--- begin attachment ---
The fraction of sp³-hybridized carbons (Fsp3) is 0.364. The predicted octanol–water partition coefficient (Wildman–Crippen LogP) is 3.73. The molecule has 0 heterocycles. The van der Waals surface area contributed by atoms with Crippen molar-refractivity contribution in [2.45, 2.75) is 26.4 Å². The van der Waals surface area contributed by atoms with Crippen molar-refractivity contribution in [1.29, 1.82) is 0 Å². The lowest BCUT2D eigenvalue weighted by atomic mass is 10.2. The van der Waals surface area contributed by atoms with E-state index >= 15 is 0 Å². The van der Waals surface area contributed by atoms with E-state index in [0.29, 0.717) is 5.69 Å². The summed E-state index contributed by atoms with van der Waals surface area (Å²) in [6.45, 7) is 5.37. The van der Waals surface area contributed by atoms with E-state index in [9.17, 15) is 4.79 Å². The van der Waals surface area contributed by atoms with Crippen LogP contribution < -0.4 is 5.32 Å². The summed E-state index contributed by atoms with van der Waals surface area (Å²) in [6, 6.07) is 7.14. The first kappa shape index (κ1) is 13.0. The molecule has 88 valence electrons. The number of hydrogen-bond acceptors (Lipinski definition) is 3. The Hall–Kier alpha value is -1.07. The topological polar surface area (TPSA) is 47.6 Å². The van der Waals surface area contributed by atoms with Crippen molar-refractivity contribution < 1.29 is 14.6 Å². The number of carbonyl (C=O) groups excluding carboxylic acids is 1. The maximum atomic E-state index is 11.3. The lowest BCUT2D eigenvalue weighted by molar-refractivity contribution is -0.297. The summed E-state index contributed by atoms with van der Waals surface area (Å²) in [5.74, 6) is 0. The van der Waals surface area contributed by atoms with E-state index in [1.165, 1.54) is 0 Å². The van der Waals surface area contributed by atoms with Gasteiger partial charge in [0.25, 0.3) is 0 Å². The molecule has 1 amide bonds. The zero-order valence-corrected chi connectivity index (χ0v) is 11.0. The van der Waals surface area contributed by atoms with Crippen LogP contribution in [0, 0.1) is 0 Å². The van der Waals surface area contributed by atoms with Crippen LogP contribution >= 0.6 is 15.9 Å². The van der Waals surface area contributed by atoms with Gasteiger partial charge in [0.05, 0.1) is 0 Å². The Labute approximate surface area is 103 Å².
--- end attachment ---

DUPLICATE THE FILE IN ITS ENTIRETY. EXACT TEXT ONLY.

The fraction of sp³-hybridized carbons (Fsp3) is 0.364. The predicted octanol–water partition coefficient (Wildman–Crippen LogP) is 3.73. The molecule has 0 heterocycles. The van der Waals surface area contributed by atoms with Crippen molar-refractivity contribution in [2.45, 2.75) is 26.4 Å². The van der Waals surface area contributed by atoms with Crippen molar-refractivity contribution in [1.29, 1.82) is 0 Å². The lowest BCUT2D eigenvalue weighted by atomic mass is 10.2. The van der Waals surface area contributed by atoms with E-state index >= 15 is 0 Å². The van der Waals surface area contributed by atoms with E-state index in [0.29, 0.717) is 5.69 Å². The summed E-state index contributed by atoms with van der Waals surface area (Å²) in [6.45, 7) is 5.37. The van der Waals surface area contributed by atoms with E-state index in [9.17, 15) is 4.79 Å². The van der Waals surface area contributed by atoms with Crippen LogP contribution < -0.4 is 5.32 Å². The summed E-state index contributed by atoms with van der Waals surface area (Å²) in [6, 6.07) is 7.14. The first kappa shape index (κ1) is 13.0. The molecule has 88 valence electrons. The number of hydrogen-bond acceptors (Lipinski definition) is 3. The Hall–Kier alpha value is -1.07. The topological polar surface area (TPSA) is 47.6 Å². The van der Waals surface area contributed by atoms with Crippen molar-refractivity contribution < 1.29 is 14.6 Å². The number of carbonyl (C=O) groups excluding carboxylic acids is 1. The maximum atomic E-state index is 11.3. The lowest BCUT2D eigenvalue weighted by molar-refractivity contribution is -0.297. The summed E-state index contributed by atoms with van der Waals surface area (Å²) in [5.74, 6) is 0. The van der Waals surface area contributed by atoms with E-state index in [1.165, 1.54) is 0 Å². The van der Waals surface area contributed by atoms with Gasteiger partial charge in [0.25, 0.3) is 0 Å². The molecule has 1 amide bonds. The zero-order valence-corrected chi connectivity index (χ0v) is 11.0. The van der Waals surface area contributed by atoms with Crippen LogP contribution in [0, 0.1) is 0 Å². The van der Waals surface area contributed by atoms with Crippen LogP contribution >= 0.6 is 15.9 Å². The van der Waals surface area contributed by atoms with Gasteiger partial charge in [0.05, 0.1) is 0 Å². The Labute approximate surface area is 103 Å².